Man liveth not by links alone, but I did want to make note that, as of Labor Day, this blog will very likely be turning its attentions with greater regularity toward the issue of Tibet and its historical relations with the (maternal and adoptive, or coercive and abusive? but unquestionably Chinese) motherland.
Today, an excellent place to start is Columbia University professor Robert Barnett’s priceless and precise analysis of Xi Jinping’s choreographed appearance in Lhasa earlier this summer. The essay contains within it a nearly three-hour long and rather rare CCTV feed (live, of all things!) covering the CCP’s litany of speeches and plaques and stilted Tibetan communist phrases in Lhasa this past August, commemorating the 60th anniversary of the liberation of that city. Quibble with Barnett if you like — after all, he posits plastic stools as the key to understanding the CCP’s mistrust of Tibetans — but his analysis at least forced me to say “Oh yeah, where were all the monks, anyway?”
When parsing events in Lhasa, the riot cop/monk ratio is always one to watch.
As when fellow traveler Anna Louise Strong went to Tibet on a CCP-sponsored/spoon-fed trip about a month after the March 1959 revolt, the lack of monks at the commemoration ceremony would seem to make clear that the Party makes no apologies for interpreting monks as barriers to socialist production, sexual reproduction, and economic development.
At about the 30′ clip of Xi Jinping’s speech, when he talks about “democratic reform (民主改革)” in Tibet, it’s almost as if he wants to say “thought reform (思想改造)” instead. Of course, the phrase has fallen out of the CCP’s stated orthodox vocabulary, but it doesn’t mean the Party doesn’t believe that thought reform would do the Tibetans good.
After all, Xi finally mentions that great enemy, the Dalai Lama, at about 36′, and the danger he poses to “social stability,” an assertion which is heartily applauded by a few Tibetans sitting across from a bunch of young Han cops before it was summarized into Tibetan and Xi Jinping turns to discussing the great contributions to the revolution of Mao Zedong.
This whole speech is so predictably drenched and dried in the thick syrup of orthodoxy that I can’t look away. Unlike the fleet Chinese internet, where ephemeral artifacts stimulate our critical gaze and demand a rapid capturing, Xi Jinping’s speech is like the CCTV building: immense and stilted, yet completely stable and predictable in its output.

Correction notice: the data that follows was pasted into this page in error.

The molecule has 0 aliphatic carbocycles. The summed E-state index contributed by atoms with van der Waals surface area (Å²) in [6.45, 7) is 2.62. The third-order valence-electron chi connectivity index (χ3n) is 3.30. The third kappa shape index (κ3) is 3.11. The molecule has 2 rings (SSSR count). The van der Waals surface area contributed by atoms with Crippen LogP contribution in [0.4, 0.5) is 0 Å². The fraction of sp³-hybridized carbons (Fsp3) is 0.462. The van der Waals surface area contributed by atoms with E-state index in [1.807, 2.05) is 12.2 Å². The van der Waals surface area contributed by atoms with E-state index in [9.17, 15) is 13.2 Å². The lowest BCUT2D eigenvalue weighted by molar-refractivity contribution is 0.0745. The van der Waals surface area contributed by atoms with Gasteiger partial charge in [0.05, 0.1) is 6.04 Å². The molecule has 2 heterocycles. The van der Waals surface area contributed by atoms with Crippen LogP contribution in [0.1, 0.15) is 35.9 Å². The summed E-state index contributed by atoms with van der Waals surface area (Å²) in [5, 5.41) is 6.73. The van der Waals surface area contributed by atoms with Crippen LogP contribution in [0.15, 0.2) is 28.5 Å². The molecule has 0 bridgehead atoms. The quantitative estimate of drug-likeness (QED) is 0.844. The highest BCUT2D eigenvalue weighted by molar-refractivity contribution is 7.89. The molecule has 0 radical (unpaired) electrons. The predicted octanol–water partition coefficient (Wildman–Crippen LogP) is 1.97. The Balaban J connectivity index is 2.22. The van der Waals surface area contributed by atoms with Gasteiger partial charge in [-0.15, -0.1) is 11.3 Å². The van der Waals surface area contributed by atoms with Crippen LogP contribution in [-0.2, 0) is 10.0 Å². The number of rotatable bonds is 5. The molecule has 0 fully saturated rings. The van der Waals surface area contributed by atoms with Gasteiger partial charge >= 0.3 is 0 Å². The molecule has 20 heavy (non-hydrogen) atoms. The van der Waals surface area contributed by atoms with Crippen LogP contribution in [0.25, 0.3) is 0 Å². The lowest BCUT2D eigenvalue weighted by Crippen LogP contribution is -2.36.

An antidote exists, and immediate gratification, via mental transport to, say, Ladakh and New Delhi in 1959: look no further than this tremendous historical film fragment from my new favorite YouTube channel. All that black and white film makes my heart pulpy and quickened, spattering blue into red.
Someday a real scholar is going to apply some rigorous analysis to the assertions made by the Dalai Lama in his first press conference in India in 1959. (If any diligent readers can locate a transcript or intelligible-to-an-Anglo/Sinophone footage of that event, please do inform me!) The Tibetan Government in Exile wasted very little time in prompting reports on the CCP “genocide” in Tibet which, as Patrick French writes in his highly recommended Tibet, Tibet, have gone virtually uncritically into the canon of Chinese atrocities accepted in the West as absolute fact.
Doesn’t it seem a little weird that the same people who are so interested in the factual basis for claims about “excess deaths” in China during the concurrent Great Leap Forward have virtually no interest in the factual basis of the Dalai Lama’s claims about CCP “genocide” in Tibet, claims which His Holiness repeats in his official autobiography?
But let us leave these disputes aside and move down from the plateau and into the placid and warm waters of the Taiwan Strait, wading in with that novice swimmer and grizzled politician, Zhou Enlai.
As an added Cold War contextual bonus, please enjoy this rather rare bilingual Zhou Enlai interview dating from 1965 in Beijing with a man who appears to be the eminent journalist Edgar Snow. Among other things, Zhou lays down the gauntlet (which he later quietly picked up in 1971) on the Taiwan issue, predicting that without American removal of all military interests from Taiwan, no Sino-US rapprochement could be considered: